Regional Business Case for Resilience Demonstrates Compelling Need for Adaptation Investment Today

October 20, 2020

At the Compact’s October Virtual Climate Leadership Summit, the Urban Land Institute (ULI) unveiled a year-long study—the Business Case for Resilience in Southeast Florida—commissioned by the Compact and the business community to systematically assess the economic impact of investment in resilience in the region, based on a regional economic analysis conducted by AECOM. The findings illustrate the shared interest for action by both the public and private sectors in investing in proactive flood protection and climate adaptation measures. It presents a compelling business case for the Southeast Florida region to make significant investments in resilient infrastructure now, including both community-wide and building-scale adaptation measures. Understanding the economic consequences of current and predicted coastal hazards is critical to inform decision-making on ways to protect communities, businesses, and natural resources. 


This Business Case for Resilience in Southeast Florida seeks to answer key questions, including what the costs and benefits of different adaptation actions are, and what actions can be taken today to promote resilience? The analysis presents estimates of the economic consequences to each of the four Compact counties if local governments and business communities fail to take action to mitigate the impacts from tidal flooding and frequent coastal storms, compounded by sea-level rise. 


Key findings include:

  • Lack of adaptation investment and infrastructure now will have major consequences for the economic wellbeing of the region. Adaptation implemented now can protect $7.7 million in tax revenue for the region from 10-year storm events and $385 million in tax revenue from daily tidal inundation by 2070. Further, implementing adaptation measures can avoid $3.2 billion in structural losses from tidal inundation under 2040 conditions. 
  • Damage and losses can be reduced. Investing in adaptation provides direct benefits in the form of avoided losses to property, as well as the potential for indirect benefits such as reductions in insurance premiums, stabilization or enhancement of property values, and associated tax revenues.
  • Community-wide adaptation measures have net benefits for the region. Community-wide adaptation strategies such as sea walls, dune restoration and beach nourishment, and berm construction or raising provide significant benefits in the form of avoided property, sales, and tourist development tax losses and broad economic benefits to the community due to reduced impacts to both property and infrastructure, demonstrating a 2:1 return on investment (ROI).
  • Property and real estate values can be preserved and increase in value with building-level adaptation. The ROI for individual adaptation strategies is 4:1.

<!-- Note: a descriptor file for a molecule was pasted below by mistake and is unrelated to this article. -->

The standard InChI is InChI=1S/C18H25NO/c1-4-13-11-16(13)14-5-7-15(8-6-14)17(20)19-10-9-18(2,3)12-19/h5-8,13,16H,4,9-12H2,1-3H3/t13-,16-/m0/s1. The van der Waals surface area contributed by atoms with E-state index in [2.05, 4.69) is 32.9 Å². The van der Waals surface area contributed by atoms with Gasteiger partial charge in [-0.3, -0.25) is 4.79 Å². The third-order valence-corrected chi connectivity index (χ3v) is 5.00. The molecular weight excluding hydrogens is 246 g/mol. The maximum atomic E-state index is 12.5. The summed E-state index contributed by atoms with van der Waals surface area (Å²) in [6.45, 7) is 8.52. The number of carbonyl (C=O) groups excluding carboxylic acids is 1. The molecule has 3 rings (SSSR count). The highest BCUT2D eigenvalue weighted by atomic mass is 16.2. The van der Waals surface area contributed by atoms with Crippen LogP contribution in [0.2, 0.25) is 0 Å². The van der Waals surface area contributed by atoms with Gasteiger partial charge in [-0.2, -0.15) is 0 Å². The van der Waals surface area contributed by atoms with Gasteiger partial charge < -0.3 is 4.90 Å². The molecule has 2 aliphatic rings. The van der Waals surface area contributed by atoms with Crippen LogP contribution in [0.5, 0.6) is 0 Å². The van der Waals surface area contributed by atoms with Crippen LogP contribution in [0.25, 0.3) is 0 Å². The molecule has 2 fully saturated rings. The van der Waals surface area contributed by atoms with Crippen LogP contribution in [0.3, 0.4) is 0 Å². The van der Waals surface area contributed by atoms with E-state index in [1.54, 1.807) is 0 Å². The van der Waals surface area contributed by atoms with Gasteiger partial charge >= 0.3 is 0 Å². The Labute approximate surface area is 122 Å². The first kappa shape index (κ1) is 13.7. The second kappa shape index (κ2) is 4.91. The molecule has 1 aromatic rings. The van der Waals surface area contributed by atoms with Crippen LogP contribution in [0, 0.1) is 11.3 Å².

• Jobs and economic activity can be preserved and generated. Investments in adaptation can provide benefits to the region beyond the avoided impacts, such as by supporting the construction, operations, and maintenance jobs associated with the investment. 



The table shows the estimates for the cumulative impacts avoided and the cumulative cost of adaptation, net impacts, and resulting benefit-cost ratios for community-wide and building-level adaptation strategies for all four counties combined. In order to maximize adaptation benefits to the region, both community-wide and building level adaptations must be implemented throughout Southeast Florida.

The findings present an important opportunity for the government and business community to contextualize and advance investment in resilience measures. Coastal storms and sea-level rise have wide-ranging societal, economic, and environmental effects that extend beyond the borders of any one community. To advance economic resilience at the regional scale, the study suggests that the counties should avoid a divided approach to adaptation that fails to account for the complex interdependencies between local and regional economies and the critical role that regional infrastructure plays.

Importantly, the study acknowledges that while resilience investments can help to minimize the shocks from coastal hazards, they will not address underlying chronic stresses such as social inequity, poverty, unemployment, and the lack of industry diversification that affect the capacity of communities to respond to and recover from coastal hazard risks and shocks and stresses. It is critical for the region to invest in communities most in need of support—primarily communities of color and low income communities, and identify the structural factors that will improve their ability to be resilient to changing climate and flood conditions and, therefore, can enhance the livability and prosperity of the Southeast Florida region.